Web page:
Page last updated at 16:27 GMT, Thursday, 8 October 2009 17:27 UK

At-a-glance: Tory conference

David Cameron giving his conference speech

All the talk in advance of David Cameron's speech was of the need for it to strike an optimistic note. And it did - to a point. He talked about "how good things could be", but then spent a long time listing all the things that needed to change in order to get there. He received standing ovations for his words on Afghanistan and on tackling poverty, but it was the very personal remarks he made about his own family that may be best remembered. The Tory leader said he wanted the speech to address the questions, "Why us? Why now? Why me?" How successfully did he do that? Only time will tell. The Full Story: Cameron's speech


David Cameron told his party's conference he was "ready to be tested" if the Tories win power next year. In a speech light on policy and strong on beliefs, he said there was pain ahead for Britain, but also gain. I'm up to the test, Cameron says

David and Samantha Cameron after his conference speech
Mr Cameron paid tribute to his wife and said she sustained him

Mr Cameron's wife Samantha accompanied her husband to the conference hall wearing a £65 Marks and Spencer dress. She stayed firmly in the audience until after the speech, but smiled when her husband said she kept him going after the death of their son Ivan. M&S dress for Samantha Cameron

Shadow foreign secretary William Hague promised to base foreign policy on Britain's national interest if the Tories win power. He also vowed to boost UK-US relations, which he said had been "mismanaged" by Labour. Foreign policy 'must promote UK'

Ahead of Liam Fox's conference speech, it emerged that he wants to cut Ministry of Defence costs by 25%. Significant reductions in civilian staffing levels seem likely. Tories 'to cut MoD costs by 25%'

Former head of the Army chief General Sir Richard Dannatt is to become a defence adviser to the Conservatives in the House of Lords. Ex-Army chief 'offered Tory role'

The BBC's Brian Wheeler has taken a look at the art of the headline-grabbing political slogan. Secrets of the conference soundbite


Yet more on all things champagne-related, it has emerged that a Tory party member was arrested on Wednesday nights over claims he stole a £150 bottle of bubbly from the Midland Hotel. Philip Whittington, 27, was held by police overnight, but later released without charge after apparently explaining it had all been a misunderstanding and he was willing to pay for the champagne after all. However, the party was not satisfied. A spokesman said: "We have banned the individual from attending any further conference events and are considering what further action may need to be taken."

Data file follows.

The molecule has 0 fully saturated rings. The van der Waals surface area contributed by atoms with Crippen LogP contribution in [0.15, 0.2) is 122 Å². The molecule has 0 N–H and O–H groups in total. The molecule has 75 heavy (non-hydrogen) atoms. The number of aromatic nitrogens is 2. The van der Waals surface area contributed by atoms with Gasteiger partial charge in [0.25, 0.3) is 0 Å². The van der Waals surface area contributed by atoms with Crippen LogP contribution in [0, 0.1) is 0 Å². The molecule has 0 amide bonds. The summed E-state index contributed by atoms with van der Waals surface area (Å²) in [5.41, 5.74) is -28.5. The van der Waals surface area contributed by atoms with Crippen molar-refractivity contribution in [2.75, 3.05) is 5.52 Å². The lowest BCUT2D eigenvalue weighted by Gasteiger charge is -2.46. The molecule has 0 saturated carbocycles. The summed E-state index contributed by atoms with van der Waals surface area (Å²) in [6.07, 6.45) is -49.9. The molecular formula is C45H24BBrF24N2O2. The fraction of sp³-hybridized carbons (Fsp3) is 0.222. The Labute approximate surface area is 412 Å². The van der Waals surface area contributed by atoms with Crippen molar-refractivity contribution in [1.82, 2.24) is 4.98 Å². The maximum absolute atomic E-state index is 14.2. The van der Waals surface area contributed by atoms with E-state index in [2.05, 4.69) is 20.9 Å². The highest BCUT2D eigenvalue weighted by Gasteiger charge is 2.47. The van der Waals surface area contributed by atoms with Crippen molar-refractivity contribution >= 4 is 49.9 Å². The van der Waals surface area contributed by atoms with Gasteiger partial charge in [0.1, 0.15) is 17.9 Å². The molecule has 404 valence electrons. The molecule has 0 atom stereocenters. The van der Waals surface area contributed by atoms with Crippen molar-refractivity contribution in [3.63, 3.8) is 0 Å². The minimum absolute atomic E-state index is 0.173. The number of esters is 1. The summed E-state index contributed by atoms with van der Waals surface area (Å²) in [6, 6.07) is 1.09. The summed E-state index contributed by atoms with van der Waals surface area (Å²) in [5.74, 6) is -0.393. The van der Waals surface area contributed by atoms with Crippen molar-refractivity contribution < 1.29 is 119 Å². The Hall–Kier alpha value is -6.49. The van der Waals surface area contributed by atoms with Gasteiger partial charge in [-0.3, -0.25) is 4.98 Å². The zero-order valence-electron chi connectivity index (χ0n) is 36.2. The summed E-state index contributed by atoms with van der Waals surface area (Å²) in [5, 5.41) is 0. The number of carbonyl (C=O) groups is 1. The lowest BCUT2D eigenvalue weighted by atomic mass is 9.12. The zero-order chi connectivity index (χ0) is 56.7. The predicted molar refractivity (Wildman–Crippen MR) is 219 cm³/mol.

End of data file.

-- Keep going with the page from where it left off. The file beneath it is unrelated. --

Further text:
Owen Patterson forgets his lines for a moment

Shadow Northern Ireland secretary Owen Patterson appeared to have a moment of blankness during his speech to the conference. During a session entitled "Great Britain", he said, "We will bring an end to..." and then seemed to forget quite what it was it the Tories were proposing to do away with. He did eventually regain composure and explained that it was in fact "shared mandates in Stormont and Westminster".


Newspapers have been going to great lengths to catch unsuspecting Tories glass-in-hand. On Wednesday, the Daily Mirror had reporter David Collins dress up as a bow-tied waiter to offer shadow chancellor George Osborne its own brand of bubbly cocktail. But it seems the stunt failed. According to the Mirror, an aide "snatched the flute and vanished into the crowd" - the Guardian suggests Collins was shown the door by Mr Osborne's minders.


The Tories may be ahead in the polls but they are lagging behind in the facial hair department. The Beard Liberation Front has awarded Labour the title of Most Hirsute Party Conference of 2009. While beards were "largely kept of the platform" at the Labour conference, they were still to be found in the audience, the BLF says. In contrast, they were "disappearing fast" among the Lib Dems and at the Tory gathering, "barely a beard was spotted".


On the subject of hair, the Tories have been told they will have to clear out of Manchester Central arena in record time after David Cameron's speech this afternoon. The party has to make way for a hairdressers' convention.


Tetchy scenes at the Stonewall fringe meeting, as shadow minister Nick Herbert clashed with Christian rights campaigners. "Will Christians have rights in this PC world you are trying to build?," asked one, angry about the prosecution of a couple who ran a guest house for refusing accommodation to a gay couple. "If you are offering services to the public you can not discriminate," replied Mr Herbert to cheers from the gathering.


Shadow Home Secretary Chris Grayling: ''I hope that this isn't a political gimmick''

Policy announcements have come thick and fast this week, so much so that not every member of the shadow Cabinet was always in the loop. Such was the predicament of Chris Grayling when he was asked what he thought about the appointment of General Sir Richard Dannatt as a Tory adviser. He apparently misunderstood and, thinking it was a Labour coup, pronounced with some scepticism that these things could often be just "a political gimmick". Mr Grayling was eventually brought up to speed and said that, of course, he was delighted the general would be joining the Tory team. Grayling laughs off Dannatt gaffe


Bookmaker Paddy Power is offering punters a flutter on the number of times David Cameron will use the word "cuts" in his keynote speech on Thursday. It's 2/1 on that he will exceed Gordon Brown's total last week of 12. Paddy Power spokesman Darren Haines said: "Cameron will be keen to make his mark in what is fast becoming a manhood measuring contest as to who can promise the biggest cuts."


David Cameron: "This big government has reached the end of the road"


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